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post #1 of 17 Old 08-06-2019, 06:08 PM Thread Starter
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Two snowblowers?

Hey guys,

Just bought a house and am researching snowblowers for the upcoming winter. (I live about a hour north of Minneapolis for reference.) I am pretty set on a 2-stage Ariens for the big stuff and heavy drifts. However, It seems silly to get out the power 2-stage for these smaller snowfalls when it might be slower and less fuel efficient than a much cheaper single stage where I control the speed.

The driveway is too long to shovel it all. Do most people get a less expensive single stage for those more frequent snowfalls?

Thanks!

Scott

Last edited by scott_minnesota; 08-06-2019 at 06:56 PM.
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post #2 of 17 Old 08-07-2019, 12:37 AM
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Not here in the UP - the 2 stage does everything just fine from 1-2 inches on up. (Heck, in 50+ years here, I can't honestly say that I have ever seen a single stage . . .).
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post #3 of 17 Old 08-07-2019, 09:59 AM
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Fuel efficiency is a non issue as even a big blower uses little fuel but there are a few who do keep a single stage for the light stuff, however most of us who do get them cheap and repair them, Buying a new one just for light snow would be a little wasteful as it would take 50 yrs to save that much fuel to justify the cost lol but if you find a used one cheap in good shape they do work well for the light snow falls we get.

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post #4 of 17 Old 08-07-2019, 10:08 AM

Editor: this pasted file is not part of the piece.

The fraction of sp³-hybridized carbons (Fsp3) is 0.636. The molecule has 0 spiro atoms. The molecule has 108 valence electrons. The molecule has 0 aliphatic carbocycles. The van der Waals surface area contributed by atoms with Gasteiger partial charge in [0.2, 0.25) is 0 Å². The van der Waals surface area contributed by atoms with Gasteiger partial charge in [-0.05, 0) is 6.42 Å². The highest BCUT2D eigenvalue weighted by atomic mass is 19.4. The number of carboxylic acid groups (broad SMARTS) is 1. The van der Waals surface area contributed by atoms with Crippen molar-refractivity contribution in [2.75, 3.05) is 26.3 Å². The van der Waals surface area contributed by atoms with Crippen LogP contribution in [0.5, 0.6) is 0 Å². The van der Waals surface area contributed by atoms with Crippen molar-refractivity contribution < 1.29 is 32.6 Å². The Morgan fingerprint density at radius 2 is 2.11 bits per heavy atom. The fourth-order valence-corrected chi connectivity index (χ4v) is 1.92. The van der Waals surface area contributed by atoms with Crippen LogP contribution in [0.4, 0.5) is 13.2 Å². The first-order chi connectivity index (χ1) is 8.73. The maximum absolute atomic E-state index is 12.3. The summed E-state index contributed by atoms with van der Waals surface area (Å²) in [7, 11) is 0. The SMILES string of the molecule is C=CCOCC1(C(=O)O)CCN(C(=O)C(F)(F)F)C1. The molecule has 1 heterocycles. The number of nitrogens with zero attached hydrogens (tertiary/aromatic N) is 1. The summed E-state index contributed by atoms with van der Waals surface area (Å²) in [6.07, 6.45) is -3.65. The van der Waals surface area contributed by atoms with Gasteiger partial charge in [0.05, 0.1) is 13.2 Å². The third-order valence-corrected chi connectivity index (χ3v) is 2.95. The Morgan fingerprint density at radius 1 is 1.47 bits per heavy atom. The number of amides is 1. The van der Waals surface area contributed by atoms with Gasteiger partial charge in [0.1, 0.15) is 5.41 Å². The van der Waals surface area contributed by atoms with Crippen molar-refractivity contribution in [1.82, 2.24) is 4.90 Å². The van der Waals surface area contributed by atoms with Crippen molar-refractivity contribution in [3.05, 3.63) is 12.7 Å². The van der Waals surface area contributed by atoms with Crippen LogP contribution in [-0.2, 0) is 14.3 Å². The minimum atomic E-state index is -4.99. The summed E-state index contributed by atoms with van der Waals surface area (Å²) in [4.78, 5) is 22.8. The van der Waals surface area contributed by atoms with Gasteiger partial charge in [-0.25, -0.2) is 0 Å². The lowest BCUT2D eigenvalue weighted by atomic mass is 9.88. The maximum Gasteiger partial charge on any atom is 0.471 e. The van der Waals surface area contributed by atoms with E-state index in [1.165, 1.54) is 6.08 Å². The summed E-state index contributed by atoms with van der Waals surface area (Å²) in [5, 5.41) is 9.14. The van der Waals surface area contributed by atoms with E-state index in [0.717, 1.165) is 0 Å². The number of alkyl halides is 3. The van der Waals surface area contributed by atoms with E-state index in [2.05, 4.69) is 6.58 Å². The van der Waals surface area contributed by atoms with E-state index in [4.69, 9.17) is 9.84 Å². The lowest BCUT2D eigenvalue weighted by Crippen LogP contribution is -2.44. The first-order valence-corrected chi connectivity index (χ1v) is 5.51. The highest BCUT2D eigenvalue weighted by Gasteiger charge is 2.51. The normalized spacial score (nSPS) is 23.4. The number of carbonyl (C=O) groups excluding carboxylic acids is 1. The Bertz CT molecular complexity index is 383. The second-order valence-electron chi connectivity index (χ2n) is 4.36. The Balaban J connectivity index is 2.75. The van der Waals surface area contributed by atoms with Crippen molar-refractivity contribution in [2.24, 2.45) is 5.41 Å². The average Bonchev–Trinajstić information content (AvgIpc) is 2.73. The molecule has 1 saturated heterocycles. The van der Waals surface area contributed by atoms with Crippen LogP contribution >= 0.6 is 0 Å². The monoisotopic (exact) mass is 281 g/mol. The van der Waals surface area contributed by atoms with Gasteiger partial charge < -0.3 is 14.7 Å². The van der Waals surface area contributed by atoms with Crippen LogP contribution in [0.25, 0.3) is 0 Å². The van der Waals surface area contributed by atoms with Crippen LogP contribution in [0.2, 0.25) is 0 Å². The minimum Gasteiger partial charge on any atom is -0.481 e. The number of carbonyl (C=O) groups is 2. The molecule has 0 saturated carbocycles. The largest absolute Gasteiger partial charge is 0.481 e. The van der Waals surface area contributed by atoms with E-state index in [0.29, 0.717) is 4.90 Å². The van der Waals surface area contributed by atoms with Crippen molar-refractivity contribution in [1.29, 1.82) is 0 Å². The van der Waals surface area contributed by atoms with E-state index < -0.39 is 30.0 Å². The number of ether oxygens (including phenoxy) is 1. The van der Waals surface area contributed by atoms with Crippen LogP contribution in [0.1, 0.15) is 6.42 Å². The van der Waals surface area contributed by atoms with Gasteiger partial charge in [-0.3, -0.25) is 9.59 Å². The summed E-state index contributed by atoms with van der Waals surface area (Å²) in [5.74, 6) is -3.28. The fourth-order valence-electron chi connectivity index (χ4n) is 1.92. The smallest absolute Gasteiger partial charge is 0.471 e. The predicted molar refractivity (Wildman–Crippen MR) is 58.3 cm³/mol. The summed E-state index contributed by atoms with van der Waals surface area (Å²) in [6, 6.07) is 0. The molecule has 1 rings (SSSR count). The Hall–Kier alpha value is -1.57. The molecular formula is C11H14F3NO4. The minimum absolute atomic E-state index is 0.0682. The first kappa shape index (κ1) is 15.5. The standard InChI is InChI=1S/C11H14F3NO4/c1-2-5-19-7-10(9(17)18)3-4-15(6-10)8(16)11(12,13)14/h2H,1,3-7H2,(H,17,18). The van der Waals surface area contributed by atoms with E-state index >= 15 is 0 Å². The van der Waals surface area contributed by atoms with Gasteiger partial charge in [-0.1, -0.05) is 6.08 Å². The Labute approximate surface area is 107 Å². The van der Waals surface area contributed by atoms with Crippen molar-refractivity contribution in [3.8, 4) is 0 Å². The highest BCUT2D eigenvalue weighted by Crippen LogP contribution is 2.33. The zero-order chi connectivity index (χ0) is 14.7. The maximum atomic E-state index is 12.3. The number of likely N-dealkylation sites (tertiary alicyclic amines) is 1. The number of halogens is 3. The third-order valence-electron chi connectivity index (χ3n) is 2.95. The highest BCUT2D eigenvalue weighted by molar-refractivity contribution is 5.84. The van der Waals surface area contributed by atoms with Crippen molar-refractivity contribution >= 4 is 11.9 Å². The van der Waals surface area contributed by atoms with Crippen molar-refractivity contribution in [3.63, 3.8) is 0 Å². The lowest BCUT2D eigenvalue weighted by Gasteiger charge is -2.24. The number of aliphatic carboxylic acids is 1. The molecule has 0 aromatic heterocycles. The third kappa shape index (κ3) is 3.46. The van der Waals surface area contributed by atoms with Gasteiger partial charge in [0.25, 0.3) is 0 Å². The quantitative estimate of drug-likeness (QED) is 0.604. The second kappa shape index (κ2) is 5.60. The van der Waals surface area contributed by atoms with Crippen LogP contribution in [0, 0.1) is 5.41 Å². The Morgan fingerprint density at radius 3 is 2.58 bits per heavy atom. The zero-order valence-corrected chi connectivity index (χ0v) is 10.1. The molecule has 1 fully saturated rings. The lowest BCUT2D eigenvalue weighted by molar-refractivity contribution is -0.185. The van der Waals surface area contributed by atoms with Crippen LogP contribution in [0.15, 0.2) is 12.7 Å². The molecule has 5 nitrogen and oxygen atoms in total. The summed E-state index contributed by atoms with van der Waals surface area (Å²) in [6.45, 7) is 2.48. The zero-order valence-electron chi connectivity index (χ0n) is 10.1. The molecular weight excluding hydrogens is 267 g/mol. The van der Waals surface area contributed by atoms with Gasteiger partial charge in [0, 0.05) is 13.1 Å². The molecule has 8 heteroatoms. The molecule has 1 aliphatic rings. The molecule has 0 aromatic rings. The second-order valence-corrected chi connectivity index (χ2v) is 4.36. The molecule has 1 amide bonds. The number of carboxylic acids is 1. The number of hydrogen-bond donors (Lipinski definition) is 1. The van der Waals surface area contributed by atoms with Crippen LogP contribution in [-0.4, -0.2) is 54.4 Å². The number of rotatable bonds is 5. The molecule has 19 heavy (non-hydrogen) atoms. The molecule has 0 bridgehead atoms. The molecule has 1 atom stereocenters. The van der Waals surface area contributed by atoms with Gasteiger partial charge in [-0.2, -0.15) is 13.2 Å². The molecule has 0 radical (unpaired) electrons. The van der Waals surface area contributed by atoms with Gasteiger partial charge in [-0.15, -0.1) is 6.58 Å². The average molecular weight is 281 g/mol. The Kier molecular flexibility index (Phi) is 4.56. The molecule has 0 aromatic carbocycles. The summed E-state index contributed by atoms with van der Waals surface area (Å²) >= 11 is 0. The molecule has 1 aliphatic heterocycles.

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I have both, and you'll find out that many on this forum have multiple machines. And like many, I get used machines for cheap or free and fix them up. But I do like having a small single stage, not for fuel efficiency, but rather for cleaning the snow down to the pavement. I sometimes use the single stage after the 2 stage just for that reason.

So there is a difference I think between having 2 machines and buying 2 machines new. I'm all for having both.

Paul
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post #5 of 17 Old 08-07-2019, 10:26 AM
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I am very partial to toros as I have had them for 40 years now and I need a bigger one.

Don't discount the larger Toro 1428 OXE or its smaller OXE brothers as they have the patented anticlog system that meters snow into the impeller housing.

The more power you have in the snow mules engine the more reserve power you have to use in the event of a huge snowfall or dealing with the END OF DRIVEWAY MONSTER.

Buying the largest Toro snow blower like the Toro 1428OXE would be considered an investment and essentially power money in the bank as you will have 14 horsepower to use through the belt drive system for the wheel drive and the impeller and cross auger drive. having the Toro cab and heated handles and steering brakes will be an asset.
A large engine frame size 2 stage like the Toro 1428 OXE will cost you less to own overtime as it has 14 horsepower to use and it will take less time to clear snow and also enable you to do it faster in smaller snow falls.

Buying the largest Toro snow master personal pace single stage is an option but if you have huge drifts and THE END OF DRIVEWAY MONSTER has been sitting all night and packing down it will take you longer to clear and it will really make more work for you and you will be out there more often if you have a storm coming off the lakes.
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post #6 of 17 Old 08-07-2019, 02:22 PM
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a $650 Ariens Pro21 SR and a $1350 Ariens SHO 28 checks many boxes